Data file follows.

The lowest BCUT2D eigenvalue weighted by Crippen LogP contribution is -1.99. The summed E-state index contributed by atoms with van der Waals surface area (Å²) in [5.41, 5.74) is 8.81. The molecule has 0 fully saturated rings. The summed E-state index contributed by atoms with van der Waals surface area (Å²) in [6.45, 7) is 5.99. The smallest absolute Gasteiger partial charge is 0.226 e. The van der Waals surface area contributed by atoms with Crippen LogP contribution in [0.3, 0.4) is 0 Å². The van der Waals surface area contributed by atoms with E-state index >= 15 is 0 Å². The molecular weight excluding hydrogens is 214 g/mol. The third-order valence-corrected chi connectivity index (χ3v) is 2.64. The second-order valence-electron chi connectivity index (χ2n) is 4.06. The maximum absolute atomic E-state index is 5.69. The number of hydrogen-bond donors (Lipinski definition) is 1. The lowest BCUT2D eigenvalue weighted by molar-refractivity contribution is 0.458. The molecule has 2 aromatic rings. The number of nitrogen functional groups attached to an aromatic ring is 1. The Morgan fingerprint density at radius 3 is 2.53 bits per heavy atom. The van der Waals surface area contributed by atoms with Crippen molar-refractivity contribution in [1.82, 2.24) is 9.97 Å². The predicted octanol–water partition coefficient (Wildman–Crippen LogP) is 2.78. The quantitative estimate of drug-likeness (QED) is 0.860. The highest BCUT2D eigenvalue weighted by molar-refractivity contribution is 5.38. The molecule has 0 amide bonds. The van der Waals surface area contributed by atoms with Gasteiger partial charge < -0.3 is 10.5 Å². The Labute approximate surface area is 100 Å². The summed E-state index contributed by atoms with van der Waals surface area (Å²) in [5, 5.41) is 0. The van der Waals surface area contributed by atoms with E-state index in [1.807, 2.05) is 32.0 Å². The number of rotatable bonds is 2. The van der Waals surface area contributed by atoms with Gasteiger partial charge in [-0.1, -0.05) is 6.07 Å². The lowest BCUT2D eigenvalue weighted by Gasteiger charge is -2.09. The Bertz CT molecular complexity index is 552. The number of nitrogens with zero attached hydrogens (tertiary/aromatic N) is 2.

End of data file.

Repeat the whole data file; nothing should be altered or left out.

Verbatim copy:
The lowest BCUT2D eigenvalue weighted by Crippen LogP contribution is -1.99. The summed E-state index contributed by atoms with van der Waals surface area (Å²) in [5.41, 5.74) is 8.81. The molecule has 0 fully saturated rings. The summed E-state index contributed by atoms with van der Waals surface area (Å²) in [6.45, 7) is 5.99. The smallest absolute Gasteiger partial charge is 0.226 e. The van der Waals surface area contributed by atoms with Crippen LogP contribution in [0.3, 0.4) is 0 Å². The van der Waals surface area contributed by atoms with E-state index >= 15 is 0 Å². The molecular weight excluding hydrogens is 214 g/mol. The third-order valence-corrected chi connectivity index (χ3v) is 2.64. The second-order valence-electron chi connectivity index (χ2n) is 4.06. The maximum absolute atomic E-state index is 5.69. The number of hydrogen-bond donors (Lipinski definition) is 1. The lowest BCUT2D eigenvalue weighted by molar-refractivity contribution is 0.458. The molecule has 2 aromatic rings. The number of nitrogen functional groups attached to an aromatic ring is 1. The Morgan fingerprint density at radius 3 is 2.53 bits per heavy atom. The van der Waals surface area contributed by atoms with Crippen molar-refractivity contribution in [1.82, 2.24) is 9.97 Å². The predicted octanol–water partition coefficient (Wildman–Crippen LogP) is 2.78. The quantitative estimate of drug-likeness (QED) is 0.860. The highest BCUT2D eigenvalue weighted by molar-refractivity contribution is 5.38. The molecule has 0 amide bonds. The van der Waals surface area contributed by atoms with Gasteiger partial charge < -0.3 is 10.5 Å². The Labute approximate surface area is 100 Å². The summed E-state index contributed by atoms with van der Waals surface area (Å²) in [5, 5.41) is 0. The van der Waals surface area contributed by atoms with E-state index in [1.807, 2.05) is 32.0 Å². The number of rotatable bonds is 2. The van der Waals surface area contributed by atoms with Gasteiger partial charge in [-0.1, -0.05) is 6.07 Å². The lowest BCUT2D eigenvalue weighted by Gasteiger charge is -2.09. The Bertz CT molecular complexity index is 552. The number of nitrogens with zero attached hydrogens (tertiary/aromatic N) is 2.